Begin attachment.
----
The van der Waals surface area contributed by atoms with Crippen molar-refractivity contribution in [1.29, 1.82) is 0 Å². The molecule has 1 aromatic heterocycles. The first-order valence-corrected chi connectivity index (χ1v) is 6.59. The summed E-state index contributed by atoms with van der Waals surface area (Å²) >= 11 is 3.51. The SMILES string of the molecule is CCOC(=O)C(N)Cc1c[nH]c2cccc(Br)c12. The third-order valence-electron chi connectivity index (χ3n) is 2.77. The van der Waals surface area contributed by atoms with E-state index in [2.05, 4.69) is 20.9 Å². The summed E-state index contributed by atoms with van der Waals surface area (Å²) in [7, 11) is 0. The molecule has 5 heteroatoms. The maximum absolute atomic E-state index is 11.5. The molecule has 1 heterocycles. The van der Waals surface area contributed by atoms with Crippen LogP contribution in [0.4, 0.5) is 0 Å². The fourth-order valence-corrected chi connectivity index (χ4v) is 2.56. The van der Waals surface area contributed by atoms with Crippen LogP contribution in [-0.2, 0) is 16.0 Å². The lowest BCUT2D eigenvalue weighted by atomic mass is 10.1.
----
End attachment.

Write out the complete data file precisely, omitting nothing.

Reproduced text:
The van der Waals surface area contributed by atoms with Crippen molar-refractivity contribution in [1.29, 1.82) is 0 Å². The molecule has 1 aromatic heterocycles. The first-order valence-corrected chi connectivity index (χ1v) is 6.59. The summed E-state index contributed by atoms with van der Waals surface area (Å²) >= 11 is 3.51. The SMILES string of the molecule is CCOC(=O)C(N)Cc1c[nH]c2cccc(Br)c12. The third-order valence-electron chi connectivity index (χ3n) is 2.77. The van der Waals surface area contributed by atoms with E-state index in [2.05, 4.69) is 20.9 Å². The summed E-state index contributed by atoms with van der Waals surface area (Å²) in [7, 11) is 0. The molecule has 5 heteroatoms. The maximum absolute atomic E-state index is 11.5. The molecule has 1 heterocycles. The van der Waals surface area contributed by atoms with Crippen LogP contribution in [0.4, 0.5) is 0 Å². The fourth-order valence-corrected chi connectivity index (χ4v) is 2.56. The van der Waals surface area contributed by atoms with Crippen LogP contribution in [-0.2, 0) is 16.0 Å². The lowest BCUT2D eigenvalue weighted by atomic mass is 10.1.